Historical evolution of analytics

The first occurrences of analysis of statistics are found from the 19th century by Frederick Winslow Taylor who performed time management exercises. Even Henry Ford took some interest into the assembly lines and how performant they were. The breakthrough came in the 1970s when Edgar F. Codd created relational databases which held mostly structured data and allowed users for retrieve the data by writing SQL. These kind of databases and SQL are still very much in use even today.

With the Internet there was a big need for storing different kinds of data and this wasn’t the area for relational databases which are not very good at translating unstructured data into searchable. NoSQL databases followed this development with their ease of usage and very good flexibility. NoSQL systems then led into the era of big data and all the things around it. In the ever growing era of the Internet many organizations started to go online and they had perfect opportunity to start to collect data. In the late 2000s there was a great need for software that could serve as platform for all of the data gathered. This is also the time when business analytics started to get really popular. With all the data the organizations started to improve their businesses by making decisions based on data which is called business intelligence. Business intelligence was known from the late 1980s but it hadn’t made its way properly and was waiting for the right tools.

Currently the latest tools of analytics are in the cloud. Cloud services rent services rather than selling you them for good. They offer endless data warehouses and tools for data mining and other analytic endeavours.

Business analytics is more about looking at the data and inspecting why something happened even to predict or assume something about the future. Business intelligence is looking at the data and seeing the events leading up to something and not so much about why these events were taken.

What is data visualization?

Visualizing the data collected is the easiest way to understand it. When an organization has a lot of data and they want to explore it or get “see it” it is easiest done by visualizing it. This usually means creating graphs, maps or charts. The latest ways of displaying data or visualizing it are usually full of information. The graphs are interactive and even update while looked at, some even allow you to do deeper analysis of them.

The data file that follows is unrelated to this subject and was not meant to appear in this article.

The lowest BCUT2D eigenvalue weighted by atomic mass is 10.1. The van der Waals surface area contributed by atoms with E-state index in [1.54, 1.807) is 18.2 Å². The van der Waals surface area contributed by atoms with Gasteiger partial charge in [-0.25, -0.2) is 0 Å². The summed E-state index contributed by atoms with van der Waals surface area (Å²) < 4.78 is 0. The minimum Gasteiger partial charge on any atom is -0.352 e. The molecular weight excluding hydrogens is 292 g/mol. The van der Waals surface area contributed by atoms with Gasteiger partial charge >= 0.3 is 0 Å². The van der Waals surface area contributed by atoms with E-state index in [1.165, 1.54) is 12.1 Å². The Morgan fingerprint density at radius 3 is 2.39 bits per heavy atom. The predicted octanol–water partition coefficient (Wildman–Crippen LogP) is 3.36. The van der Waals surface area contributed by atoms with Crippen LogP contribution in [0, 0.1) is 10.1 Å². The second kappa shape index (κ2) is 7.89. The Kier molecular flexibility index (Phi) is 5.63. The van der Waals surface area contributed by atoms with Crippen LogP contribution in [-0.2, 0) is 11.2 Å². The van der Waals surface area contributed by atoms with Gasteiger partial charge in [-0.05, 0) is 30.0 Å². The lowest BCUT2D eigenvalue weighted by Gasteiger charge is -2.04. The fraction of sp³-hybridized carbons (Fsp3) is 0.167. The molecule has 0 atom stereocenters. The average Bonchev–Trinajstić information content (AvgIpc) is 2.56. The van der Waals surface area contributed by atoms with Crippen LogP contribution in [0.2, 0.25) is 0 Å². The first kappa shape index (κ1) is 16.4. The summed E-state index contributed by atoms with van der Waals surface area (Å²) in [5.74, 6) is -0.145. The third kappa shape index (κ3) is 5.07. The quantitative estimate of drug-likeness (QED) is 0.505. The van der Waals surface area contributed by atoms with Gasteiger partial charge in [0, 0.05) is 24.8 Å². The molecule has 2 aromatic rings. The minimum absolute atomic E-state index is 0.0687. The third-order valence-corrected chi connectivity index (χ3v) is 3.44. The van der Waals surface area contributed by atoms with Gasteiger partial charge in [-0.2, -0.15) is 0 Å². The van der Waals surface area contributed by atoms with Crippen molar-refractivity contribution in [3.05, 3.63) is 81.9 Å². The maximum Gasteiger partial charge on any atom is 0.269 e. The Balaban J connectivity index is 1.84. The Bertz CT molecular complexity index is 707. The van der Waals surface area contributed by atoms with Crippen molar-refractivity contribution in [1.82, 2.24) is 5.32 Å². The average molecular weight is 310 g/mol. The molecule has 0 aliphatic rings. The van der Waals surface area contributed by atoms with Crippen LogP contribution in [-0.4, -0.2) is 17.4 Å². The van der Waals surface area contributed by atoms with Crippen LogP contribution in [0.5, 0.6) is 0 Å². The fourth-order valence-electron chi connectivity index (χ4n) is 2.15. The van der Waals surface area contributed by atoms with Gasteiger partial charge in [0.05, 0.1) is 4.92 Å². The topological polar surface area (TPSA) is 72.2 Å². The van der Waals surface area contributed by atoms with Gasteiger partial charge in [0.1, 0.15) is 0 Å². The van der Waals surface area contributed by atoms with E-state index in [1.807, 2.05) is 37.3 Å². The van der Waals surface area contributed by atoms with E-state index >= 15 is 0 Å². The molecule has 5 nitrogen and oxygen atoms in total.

Visualization can be done with well known Microsoft Excel but this is rather old and dull way of representing data. Now there are business intelligence platforms such as Tableau or Qlik which focus heavily on visualization and allowing the user to pick and choose the data which is interesting. Visualization is important to humans and especially data scientists since it’s easy for us to recognize that something is going as planned from a graph rather than looking at the raw data.

There are dashboards everywhere now and there are new use cases all the time. Some businesses might be looking at click through rate of a webpage and some might be looking at the performance indicators of company. It’s increasingly popular to automate the data visualization and let the system create the graphs and pictures for you. The data behind the systems have started to understand different kinds of data and are usually ready to offer the best insights that the user should be looking at in their dashboard.

What is machine learning?

Machine learning is a way to make systems learn from their experiences. In other words its a way to use data to make predictions.

To be able to teach a machine, one would require a lot of data. This data is poured into a software that is an algorithm that tries to figure out the wanted outcome. This algorithm may have been given instructions of the matter and how to react to different cases of the data. Or it might be completely free of rules and the purpose of the algorithm is just to find out patterns of the given data.

Features in machine learning are the facts about the subject and output variables are the facts that have been calculated from these features. Instance is a combination of these two – a single instance of the training data.

For example you could have a vast collection of pictures of animals and some data with them. Some of them are pictures of a cat and the other ones are pictures of a dog. The images come with their features such as the subspecies of the animal, where it’s from, how old is it, the shape of the animal and the colors of it. The output variable or variables are then the fact that is this a picture of a cat or a dog. These images, their features and the output data are called the training data. Now the machine goes through this data and has some kind of an answer (model) what a cat might look like. When you enter another picture of a cat into the algorithm the machine can try to guess based on the earlier data was the picture taken of a cat or not.

Machine learning is a very important and developing part of business analytics because it is one form of artificial intelligence and can help with decision making within the business. A business might want to know what a certain customer is keen on doing next in a website. This business could create a machine learning model of all of the previous users’ behaviors. Next when a customer visits their website the behavior of that single customer is inserted into the algorithm and the website kind of guides the user to go to the next thing that the algorithm predicts the user would want to go to. These kind of applications make machine learning a powerful tool within business analytics.